In fashion, green is the new black

Laura Tanzer is surrounded by her work in her downtown Tucson shop. (Photo by Laura Tanzer)

After its success in the food industry, the green movement is now impacting how fashion business is operating and the way consumers are shopping. With the increase in consumer consciousness, people are voting “green” more than ever before, according to IntelligentHQ.  

NEEDS BETTER SET UP LINKING FOOD AND FASHION In regards to DELETE the food industry, the reawakening of consumer awareness has led to a 600 percent increase in plant-based diets within the last three years in the United States according to Food Revolution Network. IS THIS REPUTABLE? OR JUST PR This ever-growing lifestyle can all be credited to education.

“Education is the answer,” Laura Tanzer, owner of Laura Tanzer Designs, said. PUT AHEAD OF NAME “But it has to be tied very closely to self-interest and benefit or the buyer will not care.”

As for businesses, according to IntelligentHQ PUT THIS FIRST, sustainability and ethical practice have grown to become core values within consumers and corporate policy during this age of change SUBJECTIVE.

The environmental concern is the key factor that determines how and what consumers in the 21st century will buy. Environmental concern is the main reason why two-thirds of consumers avoid specific brands or items according to a study from 2015 in IntelligentHQ.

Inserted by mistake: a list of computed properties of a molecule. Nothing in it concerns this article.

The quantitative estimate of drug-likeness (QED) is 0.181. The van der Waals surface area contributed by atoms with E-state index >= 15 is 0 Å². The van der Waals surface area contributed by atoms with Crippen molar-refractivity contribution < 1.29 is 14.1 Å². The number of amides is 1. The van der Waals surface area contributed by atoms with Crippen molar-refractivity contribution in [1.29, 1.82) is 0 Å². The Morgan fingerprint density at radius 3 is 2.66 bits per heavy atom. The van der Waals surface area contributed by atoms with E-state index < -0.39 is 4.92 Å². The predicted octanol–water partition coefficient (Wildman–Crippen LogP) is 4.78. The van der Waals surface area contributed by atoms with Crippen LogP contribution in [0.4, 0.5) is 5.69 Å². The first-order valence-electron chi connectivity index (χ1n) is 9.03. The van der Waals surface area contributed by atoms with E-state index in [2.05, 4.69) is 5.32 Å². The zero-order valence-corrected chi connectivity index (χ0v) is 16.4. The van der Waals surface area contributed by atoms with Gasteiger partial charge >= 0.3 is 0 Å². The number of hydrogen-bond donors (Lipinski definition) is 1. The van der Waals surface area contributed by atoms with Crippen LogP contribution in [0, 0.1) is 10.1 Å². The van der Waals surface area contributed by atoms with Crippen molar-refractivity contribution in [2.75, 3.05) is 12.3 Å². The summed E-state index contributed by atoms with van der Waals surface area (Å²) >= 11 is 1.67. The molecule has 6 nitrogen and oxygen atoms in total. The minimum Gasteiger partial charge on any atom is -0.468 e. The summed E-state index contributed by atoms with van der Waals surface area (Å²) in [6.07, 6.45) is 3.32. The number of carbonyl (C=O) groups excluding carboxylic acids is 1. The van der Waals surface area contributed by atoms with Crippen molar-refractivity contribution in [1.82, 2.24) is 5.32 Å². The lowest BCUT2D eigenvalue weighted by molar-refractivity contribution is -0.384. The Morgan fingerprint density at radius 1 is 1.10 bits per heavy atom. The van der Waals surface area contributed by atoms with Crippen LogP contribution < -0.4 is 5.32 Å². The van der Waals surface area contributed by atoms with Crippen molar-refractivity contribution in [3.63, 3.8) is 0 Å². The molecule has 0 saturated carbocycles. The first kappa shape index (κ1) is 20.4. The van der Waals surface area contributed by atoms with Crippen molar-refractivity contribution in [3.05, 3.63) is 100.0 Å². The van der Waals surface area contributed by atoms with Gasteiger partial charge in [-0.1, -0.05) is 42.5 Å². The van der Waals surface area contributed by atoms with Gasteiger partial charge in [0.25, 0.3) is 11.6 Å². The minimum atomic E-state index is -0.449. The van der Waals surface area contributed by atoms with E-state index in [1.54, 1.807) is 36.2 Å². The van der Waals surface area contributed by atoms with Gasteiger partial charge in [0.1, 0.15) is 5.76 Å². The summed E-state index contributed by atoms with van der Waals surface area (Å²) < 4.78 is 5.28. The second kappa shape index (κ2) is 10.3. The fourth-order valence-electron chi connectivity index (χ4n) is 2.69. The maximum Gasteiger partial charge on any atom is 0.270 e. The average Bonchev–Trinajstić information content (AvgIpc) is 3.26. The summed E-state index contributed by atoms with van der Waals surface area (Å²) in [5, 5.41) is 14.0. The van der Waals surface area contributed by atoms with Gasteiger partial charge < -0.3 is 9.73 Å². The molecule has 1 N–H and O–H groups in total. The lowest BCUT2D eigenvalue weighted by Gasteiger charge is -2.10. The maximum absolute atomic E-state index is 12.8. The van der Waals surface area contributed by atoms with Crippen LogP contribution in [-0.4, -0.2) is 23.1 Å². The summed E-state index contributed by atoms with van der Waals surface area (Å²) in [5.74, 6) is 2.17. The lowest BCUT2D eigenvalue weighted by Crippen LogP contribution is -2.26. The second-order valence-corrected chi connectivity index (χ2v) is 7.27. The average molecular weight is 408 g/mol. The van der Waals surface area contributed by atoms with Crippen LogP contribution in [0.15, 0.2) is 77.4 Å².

Though living a sustainable life is a trend that seems mainstream in today’s society, it has been a topic of concern for centuries. Humans have, since the Neolithic Agricultural Revolution SWAP THESE, been a consumer rather than a replenisher of environmental resources according to Environmental Science. The philosophers who expressed concern about resource and overpopulation sustainability were not taken seriously at the time according to the Environmental Science report.

As a present-day concern, the public has become increasingly more aware of climate change. The push for exposure of information and education has thus, lead to an increase in activist and sustainability professionals emerging.

Today, those WHO with sustainability degrees are now able to expand into any career field according to a report by the University of Wisconsin Sustainable Management. Businesses are aiming to boost their image by adding qualities that promote sustainability in order to appease their customers.  

Though the fashion industry is GLAMOROUS on the outside, it is considered to be the second dirtiest industry on the planet, right behind oil said Stella McCartney in Vogue. Stella McCartney is the first haute couture company to not use traditional textiles that were once considered to be luxurious, such as leather and fur according to Vogue. Since the company’s launch in 2001, there has been an increased amount of large and small businesses who are also producing sustainable products.

Information for Laura Tanzer’s consumers about the production and products in her clothing. Photo by: Claudia Johnson

Laura Tanzer, Award Winning Designer of Laura Tanzer Designs, DIDN’T YOU ALREADY INTRODUCE HER earned her degree from Parsons School of Design and Fashion Institute of Technology. She also earned a bachelor’s degree in international marketing, as well as an MBA in international finance from NYU’s Stern School of Business. IS THIS RELEVANT?